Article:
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Computational Linguistics

Statistical approaches to processing natural language text have become dominant in recent years. This foundational text is the first comprehensive introduction to statistical natural language processing (NLP) to appear. The book contains all the theory and algorithms needed for building NLP tools. It provides broad but rigorous coverage of mathematical and linguistic foundations, as well as detailed discussion of statistical methods, allowing students and researchers to construct their own implementations. The book covers collocation finding, word sense disambiguation, probabilistic parsing, information retrieval, and other applications.

Based on an introductory course on natural-language semantics, this book provides an introduction to type-logical grammar and the range of linguistic phenomena that can be handled in categorial grammar. It also contains a great deal of original work on categorial grammar and its application to natural-language semantics. The author chose the type-logical categorial grammar as his grammatical basis because of its broad syntactic coverage and its strong linkage of syntax and semantics. Although its basic orientation is linguistic, the book should also be of interest to logicians and computer scientists seeking connections between logical systems and natural language.

The book, which stepwise develops successively more powerful logical and grammatical systems, covers an unusually broad range of material. Topics covered include higher-order logic, applicative categorial grammar, the Lambek calculus, coordination and unbounded dependencies, quantifiers and scope, plurals, pronouns and dependency, modal logic, intensionality, and tense and aspect. The book contains more mathematical development than is usually found in texts on natural language; an appendix includes the basic mathematical concepts used throughout the book.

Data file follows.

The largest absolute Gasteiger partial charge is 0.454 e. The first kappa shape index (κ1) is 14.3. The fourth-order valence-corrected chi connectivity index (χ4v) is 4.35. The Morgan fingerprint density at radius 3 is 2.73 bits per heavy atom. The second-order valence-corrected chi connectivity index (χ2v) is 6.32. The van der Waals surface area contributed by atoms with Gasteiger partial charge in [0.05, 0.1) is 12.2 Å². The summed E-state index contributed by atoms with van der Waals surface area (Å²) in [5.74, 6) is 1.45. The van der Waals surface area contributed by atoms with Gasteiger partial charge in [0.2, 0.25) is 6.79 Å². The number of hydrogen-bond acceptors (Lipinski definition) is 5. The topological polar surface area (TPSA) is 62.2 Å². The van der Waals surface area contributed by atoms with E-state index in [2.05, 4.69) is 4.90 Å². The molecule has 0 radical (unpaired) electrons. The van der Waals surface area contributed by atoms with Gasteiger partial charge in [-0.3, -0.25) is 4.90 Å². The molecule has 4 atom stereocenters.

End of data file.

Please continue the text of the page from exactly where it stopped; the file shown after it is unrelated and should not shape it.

Eugene Charniak breaks new ground in artificial intelligence research by presenting statistical language processing from an artificial intelligence point of view in a text for researchers and scientists with a traditional computer science background.

New, exacting empirical methods are needed to break the deadlock in such areas of artificial intelligence as robotics, knowledge representation, machine learning, machine translation, and natural language processing (NLP). It is time, Charniak observes, to switch paradigms. This text introduces statistical language processing techniques—word tagging, parsing with probabilistic context free grammars, grammar induction, syntactic disambiguation, semantic word classes, word-sense disambiguation—along with the underlying mathematics and chapter exercises.

Charniak points out that as a method of attacking NLP problems, the statistical approach has several advantages. It is grounded in real text and therefore promises to produce usable results, and it offers an obvious way to approach learning: "one simply gathers statistics."

Language, Speech, and Communication

An Introduction

The Formal Semantics of Programming Languages provides the basic mathematical techniques necessary for those who are beginning a study of the semantics and logics of programming languages. These techniques will allow students to invent, formalize, and justify rules with which to reason about a variety of programming languages. Although the treatment is elementary, several of the topics covered are drawn from recent research, including the vital area of concurency. The book contains many exercises ranging from simple to miniprojects.

Starting with basic set theory, structural operational semantics is introduced as a way to define the meaning of programming languages along with associated proof techniques. Denotational and axiomatic semantics are illustrated on a simple language of while-programs, and fall proofs are given of the equivalence of the operational and denotational semantics and soundness and relative completeness of the axiomatic semantics. A proof of Godel's incompleteness theorem, which emphasizes the impossibility of achieving a fully complete axiomatic semantics, is included. It is supported by an appendix providing an introduction to the theory of computability based on while-programs.

Following a presentation of domain theory, the semantics and methods of proof for several functional languages are treated. The simplest language is that of recursion equations with both call-by-value and call-by-name evaluation. This work is extended to lan guages with higher and recursive types, including a treatment of the eager and lazy lambda-calculi. Throughout, the relationship between denotational and operational semantics is stressed, and the proofs of the correspondence between the operation and denotational semantics are provided. The treatment of recursive types - one of the more advanced parts of the book - relies on the use of information systems to represent domains. The book concludes with a chapter on parallel programming languages, accompanied by a discussion of methods for specifying and verifying nondeterministic and parallel programs.